Vox asks, “Can low-income housing be energy-efficient and affordable?”
They’re reposting from Ensia. The first sentence answers with an unqualified, “Yes.” Then they get to the interesting bit, asking why it’s so hard and, “How?”
After using Energy Efficiency for All research to lay out the cost-effective opportunity of 15-30% efficiency improvements, they explore financing, scale, policy, and standards.
As I read, I smiled to see my network-oriented colleague Jacob Corvidae quoted, highlighting some of what I’ve been focusing on.
As Coreina Chan and Jacob Corvidae of the energy think tank Rocky Mountain Institute put it, improving energy efficiency in low-income housing is “a wicked problem in a complicated field.” Many stakeholders — tenants, landlords, utility companies, creditors, and more — are involved, each with their own set of goals. The scale and size of properties varies greatly as well, so upgrades that make sense in one building may not in another.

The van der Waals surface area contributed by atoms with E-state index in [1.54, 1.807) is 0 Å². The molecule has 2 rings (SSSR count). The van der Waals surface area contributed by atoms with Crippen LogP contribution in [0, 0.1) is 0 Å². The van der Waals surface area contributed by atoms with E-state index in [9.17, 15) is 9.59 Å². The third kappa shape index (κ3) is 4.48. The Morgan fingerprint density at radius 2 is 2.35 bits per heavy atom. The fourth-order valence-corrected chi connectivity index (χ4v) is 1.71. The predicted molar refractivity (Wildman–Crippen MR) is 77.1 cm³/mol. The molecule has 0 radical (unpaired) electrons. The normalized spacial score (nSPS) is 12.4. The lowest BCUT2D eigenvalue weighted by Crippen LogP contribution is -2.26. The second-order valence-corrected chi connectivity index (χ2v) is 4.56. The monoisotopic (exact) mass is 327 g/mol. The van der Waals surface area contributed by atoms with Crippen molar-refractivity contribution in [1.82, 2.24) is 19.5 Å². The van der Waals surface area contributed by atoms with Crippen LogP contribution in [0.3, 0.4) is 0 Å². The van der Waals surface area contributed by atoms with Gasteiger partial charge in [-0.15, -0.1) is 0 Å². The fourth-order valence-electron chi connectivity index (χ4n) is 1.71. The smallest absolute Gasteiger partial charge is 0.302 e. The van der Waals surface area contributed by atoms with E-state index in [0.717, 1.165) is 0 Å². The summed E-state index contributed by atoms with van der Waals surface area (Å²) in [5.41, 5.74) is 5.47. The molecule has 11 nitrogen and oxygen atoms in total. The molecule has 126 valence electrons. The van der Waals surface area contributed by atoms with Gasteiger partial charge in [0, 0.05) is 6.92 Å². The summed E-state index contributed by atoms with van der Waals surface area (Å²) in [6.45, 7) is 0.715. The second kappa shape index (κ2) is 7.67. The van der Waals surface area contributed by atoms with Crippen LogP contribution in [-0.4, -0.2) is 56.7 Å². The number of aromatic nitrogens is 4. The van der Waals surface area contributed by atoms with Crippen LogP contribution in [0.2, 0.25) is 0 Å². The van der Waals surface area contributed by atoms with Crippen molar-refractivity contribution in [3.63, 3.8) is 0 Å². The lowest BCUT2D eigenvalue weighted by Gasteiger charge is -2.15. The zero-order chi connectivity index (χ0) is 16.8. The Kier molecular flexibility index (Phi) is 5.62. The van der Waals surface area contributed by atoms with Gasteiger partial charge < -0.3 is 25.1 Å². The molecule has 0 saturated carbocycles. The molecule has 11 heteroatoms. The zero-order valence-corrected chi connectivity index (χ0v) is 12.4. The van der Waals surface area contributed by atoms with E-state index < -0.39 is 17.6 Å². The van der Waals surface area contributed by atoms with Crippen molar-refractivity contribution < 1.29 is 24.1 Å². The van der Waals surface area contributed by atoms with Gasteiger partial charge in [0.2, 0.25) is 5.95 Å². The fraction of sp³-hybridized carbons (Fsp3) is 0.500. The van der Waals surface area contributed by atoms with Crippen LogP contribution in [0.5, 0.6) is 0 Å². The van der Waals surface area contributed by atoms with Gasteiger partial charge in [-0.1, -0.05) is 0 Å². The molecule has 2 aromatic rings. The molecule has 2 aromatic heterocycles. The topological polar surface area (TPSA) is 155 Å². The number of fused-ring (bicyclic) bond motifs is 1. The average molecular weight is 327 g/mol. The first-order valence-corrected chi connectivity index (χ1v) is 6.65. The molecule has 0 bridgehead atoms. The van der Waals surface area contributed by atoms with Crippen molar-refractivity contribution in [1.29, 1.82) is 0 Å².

A bit later, I was excited to a shout out to my work of the last 2+ years, I’m guessing from Jacob. Ensia writes,
New business models and strategies for encouraging adoption of energy efficiency-boosting retrofits are beginning to surface, thanks in part to the work of new forums such as the Network for Energy, Water, and Health in Affordable Buildings. In the forums, parties that otherwise might never talk to each other share information and together shape tangible solutions specific to their local context.
“The forums create fertile ground for stronger, unified answers for the energy and affordable housing problem,” Corvidae says.